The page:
Below is a list of the final ratings for everyone who entered the contest.

The calculation was made by finding the average score of your ratings and averaging that total with Tad’s rating. Congrats and thanks to all to contestants!

First Name Last Name Overall Average Rating
Audrey Wong 10
Debra Graff 10
Ruth Schwartz 10
Shannon Lagasse 10
Kim McNeil 9.75
Sudha Devi 9.5
Shay Sampson 9.5
Jennifer Seitzer (fruit picture) 9.5
Deborah Epstein 9.5
Wei Houng 9.5
Carolien Oosterhoff 9.5
Judie Barta 9.5
Yahya Bakkar 9.5
Claudia Richey 9.25
Szarka Carter 9
Tina Cunningham 9
Susan Kendal 9
Monika Denes 9
Lisa Haché-Maguire 9
Jennifer Seitzer (forest photo) 8.75
Jennifer Summerfeldt 8.5
Olga Minko 8.5
Laura Probert 8.5
Manal Khalife (photo) 8.5
Tanja Gardner 8.5
Amelya Cohn 8.5
Lorraine Watson 8.5
Jenn Scalia 8.5
Rev. Faye Thornton. M.Msc. 8.5
Nancy Reilly 8.5
Bettelou Soosaipillai 8.5
Mzima Scadeng 8.5
Chelsea Coghill 8.5
Ortixia Dilts 8
Claudia Ferretti 8
Emily Gardner 8
Sybil Cope 8
Janet Matthies (“unique 1 on 1”) 8
Jane Binnion 8
Nicci Tina 8
Alisoun Mackenzie 8
Barbara Steeman 8
Erica Sosna 8
Megan Devine 8
Makennah Walker 8
Crystal Wilson 8
Shellie White Light 8
Michael Moon (music) 8
Jennifer Steinbachs 8
Nicole Allard 8
Sonia Dabboussi 7.75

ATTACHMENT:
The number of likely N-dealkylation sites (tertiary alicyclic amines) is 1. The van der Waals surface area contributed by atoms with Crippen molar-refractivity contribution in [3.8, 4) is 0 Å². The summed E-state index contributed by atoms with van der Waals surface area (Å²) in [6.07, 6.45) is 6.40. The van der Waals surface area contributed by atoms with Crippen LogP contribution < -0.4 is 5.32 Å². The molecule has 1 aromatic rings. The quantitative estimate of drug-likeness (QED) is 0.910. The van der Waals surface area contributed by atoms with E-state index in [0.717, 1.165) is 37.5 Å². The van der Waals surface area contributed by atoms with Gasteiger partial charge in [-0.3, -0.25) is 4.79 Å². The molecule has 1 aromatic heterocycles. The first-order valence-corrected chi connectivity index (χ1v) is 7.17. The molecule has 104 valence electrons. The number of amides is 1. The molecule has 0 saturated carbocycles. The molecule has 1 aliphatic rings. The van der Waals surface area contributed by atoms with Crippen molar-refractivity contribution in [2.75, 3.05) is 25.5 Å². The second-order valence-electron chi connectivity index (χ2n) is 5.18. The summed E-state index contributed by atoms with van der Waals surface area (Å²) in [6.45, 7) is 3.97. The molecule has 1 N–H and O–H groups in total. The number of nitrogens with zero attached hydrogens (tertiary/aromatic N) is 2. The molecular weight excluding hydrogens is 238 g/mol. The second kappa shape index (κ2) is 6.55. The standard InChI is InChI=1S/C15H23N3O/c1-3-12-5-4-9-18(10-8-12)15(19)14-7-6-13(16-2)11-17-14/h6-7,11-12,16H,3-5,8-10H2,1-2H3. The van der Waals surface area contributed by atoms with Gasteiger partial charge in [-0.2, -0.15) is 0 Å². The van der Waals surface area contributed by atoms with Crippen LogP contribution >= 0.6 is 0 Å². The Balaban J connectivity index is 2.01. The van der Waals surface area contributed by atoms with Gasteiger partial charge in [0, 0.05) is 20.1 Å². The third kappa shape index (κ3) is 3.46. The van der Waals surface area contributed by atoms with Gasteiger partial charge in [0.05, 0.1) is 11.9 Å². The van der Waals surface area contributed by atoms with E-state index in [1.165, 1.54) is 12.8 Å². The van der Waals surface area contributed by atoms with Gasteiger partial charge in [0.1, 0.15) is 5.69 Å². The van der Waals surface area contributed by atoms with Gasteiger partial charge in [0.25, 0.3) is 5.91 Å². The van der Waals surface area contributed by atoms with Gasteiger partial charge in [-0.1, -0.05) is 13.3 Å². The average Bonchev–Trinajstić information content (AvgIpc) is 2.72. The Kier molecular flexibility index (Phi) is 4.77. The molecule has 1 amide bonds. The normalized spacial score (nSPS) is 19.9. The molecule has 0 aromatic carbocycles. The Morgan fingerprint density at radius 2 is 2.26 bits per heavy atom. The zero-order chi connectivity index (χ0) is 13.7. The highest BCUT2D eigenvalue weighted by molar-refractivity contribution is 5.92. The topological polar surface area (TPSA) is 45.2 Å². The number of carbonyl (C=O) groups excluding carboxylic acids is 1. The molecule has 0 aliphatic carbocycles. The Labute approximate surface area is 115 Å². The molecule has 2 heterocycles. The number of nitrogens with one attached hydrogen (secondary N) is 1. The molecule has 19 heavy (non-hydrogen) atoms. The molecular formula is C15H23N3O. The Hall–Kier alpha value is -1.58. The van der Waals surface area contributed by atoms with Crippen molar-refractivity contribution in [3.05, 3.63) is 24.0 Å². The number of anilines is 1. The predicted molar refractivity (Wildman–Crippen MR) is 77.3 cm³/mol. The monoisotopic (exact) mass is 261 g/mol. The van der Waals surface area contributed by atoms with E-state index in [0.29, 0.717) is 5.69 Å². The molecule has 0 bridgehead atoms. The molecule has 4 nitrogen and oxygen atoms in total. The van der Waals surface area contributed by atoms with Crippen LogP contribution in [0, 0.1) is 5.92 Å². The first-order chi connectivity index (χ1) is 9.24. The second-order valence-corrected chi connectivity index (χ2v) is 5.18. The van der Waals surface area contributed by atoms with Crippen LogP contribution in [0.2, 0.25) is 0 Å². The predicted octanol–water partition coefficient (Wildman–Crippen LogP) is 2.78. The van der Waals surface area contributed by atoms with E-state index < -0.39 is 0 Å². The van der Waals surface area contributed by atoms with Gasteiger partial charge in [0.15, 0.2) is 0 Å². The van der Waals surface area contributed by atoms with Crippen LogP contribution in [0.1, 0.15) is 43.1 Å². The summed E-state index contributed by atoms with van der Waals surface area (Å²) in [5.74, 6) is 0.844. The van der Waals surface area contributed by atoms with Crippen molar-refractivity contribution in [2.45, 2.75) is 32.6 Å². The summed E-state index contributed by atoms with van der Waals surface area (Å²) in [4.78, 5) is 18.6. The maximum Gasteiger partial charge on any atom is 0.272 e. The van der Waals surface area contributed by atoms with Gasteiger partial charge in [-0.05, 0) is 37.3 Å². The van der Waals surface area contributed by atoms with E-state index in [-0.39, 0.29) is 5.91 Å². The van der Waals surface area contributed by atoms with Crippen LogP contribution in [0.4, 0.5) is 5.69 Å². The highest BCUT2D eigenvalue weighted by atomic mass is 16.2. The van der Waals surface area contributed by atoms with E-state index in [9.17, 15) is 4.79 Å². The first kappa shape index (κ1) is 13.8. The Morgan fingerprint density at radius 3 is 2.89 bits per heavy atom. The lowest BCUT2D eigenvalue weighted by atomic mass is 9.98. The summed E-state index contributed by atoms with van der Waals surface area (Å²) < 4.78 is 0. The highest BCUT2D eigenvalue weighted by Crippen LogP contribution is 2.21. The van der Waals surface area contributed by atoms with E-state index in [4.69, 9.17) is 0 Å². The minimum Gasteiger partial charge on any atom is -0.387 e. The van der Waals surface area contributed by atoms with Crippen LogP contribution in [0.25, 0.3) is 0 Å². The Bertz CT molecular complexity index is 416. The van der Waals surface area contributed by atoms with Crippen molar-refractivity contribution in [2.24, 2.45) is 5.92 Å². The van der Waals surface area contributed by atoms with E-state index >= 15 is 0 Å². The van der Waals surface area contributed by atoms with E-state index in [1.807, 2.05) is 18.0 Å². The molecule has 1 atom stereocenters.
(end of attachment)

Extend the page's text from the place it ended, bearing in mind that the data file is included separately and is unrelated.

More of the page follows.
Louise Eistrup 7.5
Christopher Shirley 7.5
Mary Reynolds Thompson 7.5
Tahra Makinson-Sanders 7.5
Krayl Funch 7.5
David Jurasek 7.5
David Jurasek (for men) 7.5
Brenda Scarborough 7.5
Sarah Blick 7.5
Aga Wiklo 7.5
Mark Keane 7.5
Jutta Nedden 7.5
Krystal Williams 7.5
Michael Moon (astrology) 7.5
Kari Penner 7.5
Heather Loewen 7.25
Anne Baker 7
Wendy Curran 7
Janet Matthies (Asian-inspired imagery) 7
Tom Ellis 7
Kari Hughes 7
Aline Verheyen 7
Briana Barrett (Squirrel) 7
Rose De Dan 7
Rebecca Allen 7
Mary Choo 7
Umang Goel 7
Michelle Reynolds 7
Kevin Gebert 7
Carrie-Ann Baron 6.75
Nicole Moore 6.75
Sue Burness 6.5
Bradley Morris 6.5
Manal Khalife (flowers painting) 6.5
Ivana Siska 6.5
Joanna Free 6.5
Lisa Manyon 6.5
Narayani 6.5
Stacye Leanza 6.5
Alya Heeds 6.5
Nana Jokura 6.5
Derik Eselius 6.5
Iona McArdle 6.5
Joy Caffrey 6.5
Erik Arendonk 6
Janet Matthies (girl stretching photo) 6
Shell Mendelson 6
Suzanne Walsh 6
Carol Fenner 6
Fiona Hughes 6
Mary-Carla MacDonald 6
Philip Sarsons 6
Patti Obrist 6
Alix Jean 5.75
Bob Reckhow 5.5
Stephanie Lin 5.5
Lara Narayani Golland 5.5
Rae-ann Wood-Schatz 5.5
Grace Gerry 5.5
Angela Davis 5.5
Ling Wong 5
David Dressler 5
Greg Macdougall 5
Tina Huang 4.5
Madeleine Innocent 4
Janet Matthies (flowers photo) 3.5
Tara Gilmaher 3.5
Silke Neumann 3.5
Frederic Wiedemann 3.5
Layla Tahoun 3.5
Don Ollsin 3.5
D. Scott Brown 3.5
Anaiis Salles 3

Six Social Media Lessons From Our 2014 Niching Contest

Screen Shot 100Throughout the month of April we ran a contest called So You Think You Can Niche? 2014 inviting people to submit 120 character (yes, that’s 120 characters, not words!) niches in a meme format, laid over a photo of themselves – extra points for non-selfies. Because … too many selfies!